Legal weed sales in the Yukon are trending upwards, as the territory expands its regulated market while and tries to convert customers from illicit sellers.
The Yukon Liquor Coporation’s cannabis annual report, for the period, ended March 31 suggests the sluggish rollout of its market is behind it, but high markups are still a work in progress and some say the prices pose a deterrent to regulated pot.
Yukon’s total sales without GST reached $6.1 million, a 25-per-cent increase from last year’s $4.9 million.
Gross profit went up 10 per cent to $1.4 million, from $1.3 million.
In this report, categories were reclassified, except for dried flower.
The territory sold 580 kilograms of flower, as sales of the category increased 7 per cent to $4.6 million, from $4.3 million last year when 417 kilograms were sold.
Online sales were allowed in May 2020 because of the pandemic, and totalled $12,000.
Only the provincial store can sell online for the time being, but the province has told Mugglehead it’s working on allowing e-commerce and delivery for retailers, which requires changes to legislation.
“The pandemic’s impact on Yukon’s cannabis sector is still being felt and this past year saw many changes in the Yukon business and regulatory landscape,” says Ranj Pillai, the minister responsible for the YLC. “The challenges licensees were facing during the outset of the pandemic cannot be overstated.”
Yukon trying to reduce illicit market while markups remain high
In its plan to reduce the illicit market, the YLC details steps it’s taking to secure cannabis in the corporation’s warehouse and handling it throughout the delivery process. The YLC also cites its review and inventory processes in this section.
It also points to the progress in expanding the regulated market.
Since 2019, eight licences have been issued and five retail locations have opened, and the YLC notes the “array of products at a variety of price points from private licensees” or online.
At the end of the fiscal year, the number of agreements with licensed producers reached 20, an increase of 11. The corporation expects to add more in the coming year.
“Efforts from federal and territorial organizations to reduce the illicit market are working,” reads the annual report. “Statistics Canada reports that in the fourth quarter of 20201, more consumers are getting their cannabis from legal sources than they are from the illicit market.”
But the territory is dealing with a markup of about 50 per cent on regulated weed.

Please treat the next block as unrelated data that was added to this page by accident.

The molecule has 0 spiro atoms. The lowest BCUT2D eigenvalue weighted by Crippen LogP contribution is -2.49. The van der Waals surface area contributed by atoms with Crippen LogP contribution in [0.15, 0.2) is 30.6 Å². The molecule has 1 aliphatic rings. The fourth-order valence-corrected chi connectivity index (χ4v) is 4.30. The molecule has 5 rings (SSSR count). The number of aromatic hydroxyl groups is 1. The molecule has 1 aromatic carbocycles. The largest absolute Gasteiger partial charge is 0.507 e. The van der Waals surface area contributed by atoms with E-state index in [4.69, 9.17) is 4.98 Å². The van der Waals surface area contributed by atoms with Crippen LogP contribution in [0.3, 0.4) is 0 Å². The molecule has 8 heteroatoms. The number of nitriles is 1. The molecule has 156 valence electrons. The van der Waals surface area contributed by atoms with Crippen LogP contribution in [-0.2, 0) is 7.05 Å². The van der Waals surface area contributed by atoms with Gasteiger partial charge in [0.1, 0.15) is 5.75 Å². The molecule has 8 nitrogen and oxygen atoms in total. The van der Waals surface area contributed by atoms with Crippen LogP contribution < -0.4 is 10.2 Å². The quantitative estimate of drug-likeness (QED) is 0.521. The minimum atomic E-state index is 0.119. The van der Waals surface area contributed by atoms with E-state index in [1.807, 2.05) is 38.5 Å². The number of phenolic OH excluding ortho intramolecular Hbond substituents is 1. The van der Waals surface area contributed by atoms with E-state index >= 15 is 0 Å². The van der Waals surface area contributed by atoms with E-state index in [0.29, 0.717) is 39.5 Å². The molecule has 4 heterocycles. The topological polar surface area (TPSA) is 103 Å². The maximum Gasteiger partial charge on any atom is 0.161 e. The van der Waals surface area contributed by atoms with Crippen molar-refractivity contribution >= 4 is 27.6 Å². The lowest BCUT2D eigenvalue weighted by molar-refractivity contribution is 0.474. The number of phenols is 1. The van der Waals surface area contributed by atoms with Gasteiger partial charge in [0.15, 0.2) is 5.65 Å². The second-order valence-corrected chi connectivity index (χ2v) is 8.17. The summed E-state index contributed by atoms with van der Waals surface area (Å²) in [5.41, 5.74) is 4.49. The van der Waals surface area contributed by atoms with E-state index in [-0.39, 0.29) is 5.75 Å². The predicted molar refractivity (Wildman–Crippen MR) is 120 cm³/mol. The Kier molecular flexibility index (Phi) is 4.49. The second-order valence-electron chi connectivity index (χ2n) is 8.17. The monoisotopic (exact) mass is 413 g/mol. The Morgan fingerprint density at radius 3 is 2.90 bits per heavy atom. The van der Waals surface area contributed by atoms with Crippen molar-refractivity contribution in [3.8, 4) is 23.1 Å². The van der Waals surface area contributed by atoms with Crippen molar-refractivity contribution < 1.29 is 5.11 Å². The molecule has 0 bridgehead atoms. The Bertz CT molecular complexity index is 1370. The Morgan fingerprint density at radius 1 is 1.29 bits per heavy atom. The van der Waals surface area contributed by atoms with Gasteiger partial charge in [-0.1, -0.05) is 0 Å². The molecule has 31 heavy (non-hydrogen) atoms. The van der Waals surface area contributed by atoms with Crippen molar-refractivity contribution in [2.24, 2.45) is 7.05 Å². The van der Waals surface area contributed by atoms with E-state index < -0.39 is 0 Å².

Reviewing cannabis prices is part of the corporation’s future plans to ensure prices “are competitive and attract customers away from the illicit market.”
The territory applied a liquor sales model to cannabis and a lot of those ideas haven’t translated well, says Jeremy Jones, CEO of Triple J’s Canna Space, the territory’s first legal retailer.
“You can have a case of Budweiser that can sit on a shelf for three years and there are millions and millions of cans of it,” he says. “But trying to have this idea that you will always have a core product that will be consistent — they’re not in taking into account things like growth cycles and new cultivars.”
He argues a through-warehouse or direct-to-retail system would have worked better in terms of markups.
For Friends of Cannabis president Ross McLeod, the high prices lead to more support for illicit sellers.
“I don’t know how people can go to the pot store every day. But there are people that will go there and buy all their weed there all the time, and they’re happy about it,” says McLeod, leader of the community organization.
For example, Yukon lists Broken Coast’s Pipe dream retail price at $52.85 for 3.5 grams of flower, compared to $36.99 for the same amount from B.C.’s provincial store, or around 43 per cent more. In the Yukon, TWD’s sativa goes for a retail price of $32.55 for 3.5 grams, about 63 per cent more than $19.99 at BC Cannabis Stores.
McLeod believes the “new wave of consumers” are people who only started buying cannabis when it was legal, so those are the only prices they know.
He says anyone who was smoking pot before legalization has taken issue with legal stores at some point in time.
“They’ll go there occasionally like it’s a novelty,” McLeod says.
The selection will draw people in, but the price turns them away.
“So if you had a connection beforehand, most of those people are still using it, whether it’s off their buddy up the street, or now, online is big.”
With some Yukon communities hours apart from one another, delivery through the government site is often the only legal option until e-commerce and home delivery opens up to private retailers.
The YLC said it meets regularly with operators to discuss where improvements are needed, and Jones agrees the government has been listening to retailers but the sector needs to evolve more.
In the Yukon, he says there’s a closer relationship with the provincial government in some respects.
“We’re not like one voice of 1,000,” he says. “I can message my minister on Facebook.”
After delivery and e-commerce are sorted out, Jones says making adjustments to marketing and advertising rules need to be considered.